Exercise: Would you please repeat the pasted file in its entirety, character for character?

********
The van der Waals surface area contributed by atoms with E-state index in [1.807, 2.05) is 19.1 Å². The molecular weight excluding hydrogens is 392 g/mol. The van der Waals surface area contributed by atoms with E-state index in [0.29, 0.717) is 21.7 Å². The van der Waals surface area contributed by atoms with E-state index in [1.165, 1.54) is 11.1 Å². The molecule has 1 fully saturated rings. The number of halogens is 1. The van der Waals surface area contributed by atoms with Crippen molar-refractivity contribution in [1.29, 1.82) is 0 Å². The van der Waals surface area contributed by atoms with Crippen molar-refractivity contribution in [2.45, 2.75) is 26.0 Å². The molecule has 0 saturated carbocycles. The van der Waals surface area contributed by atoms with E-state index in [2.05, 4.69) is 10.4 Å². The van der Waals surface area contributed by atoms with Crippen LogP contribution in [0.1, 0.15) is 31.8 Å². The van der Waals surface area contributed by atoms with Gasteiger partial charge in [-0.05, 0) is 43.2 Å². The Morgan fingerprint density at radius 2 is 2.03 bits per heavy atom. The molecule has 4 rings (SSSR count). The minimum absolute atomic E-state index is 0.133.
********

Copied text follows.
The van der Waals surface area contributed by atoms with E-state index in [1.807, 2.05) is 19.1 Å². The molecular weight excluding hydrogens is 392 g/mol. The van der Waals surface area contributed by atoms with E-state index in [0.29, 0.717) is 21.7 Å². The van der Waals surface area contributed by atoms with E-state index in [1.165, 1.54) is 11.1 Å². The molecule has 1 fully saturated rings. The number of halogens is 1. The van der Waals surface area contributed by atoms with Crippen molar-refractivity contribution in [1.29, 1.82) is 0 Å². The van der Waals surface area contributed by atoms with Crippen molar-refractivity contribution in [2.45, 2.75) is 26.0 Å². The molecule has 0 saturated carbocycles. The van der Waals surface area contributed by atoms with E-state index in [2.05, 4.69) is 10.4 Å². The van der Waals surface area contributed by atoms with Crippen LogP contribution in [0.1, 0.15) is 31.8 Å². The van der Waals surface area contributed by atoms with Gasteiger partial charge in [-0.05, 0) is 43.2 Å². The Morgan fingerprint density at radius 2 is 2.03 bits per heavy atom. The molecule has 4 rings (SSSR count). The minimum absolute atomic E-state index is 0.133.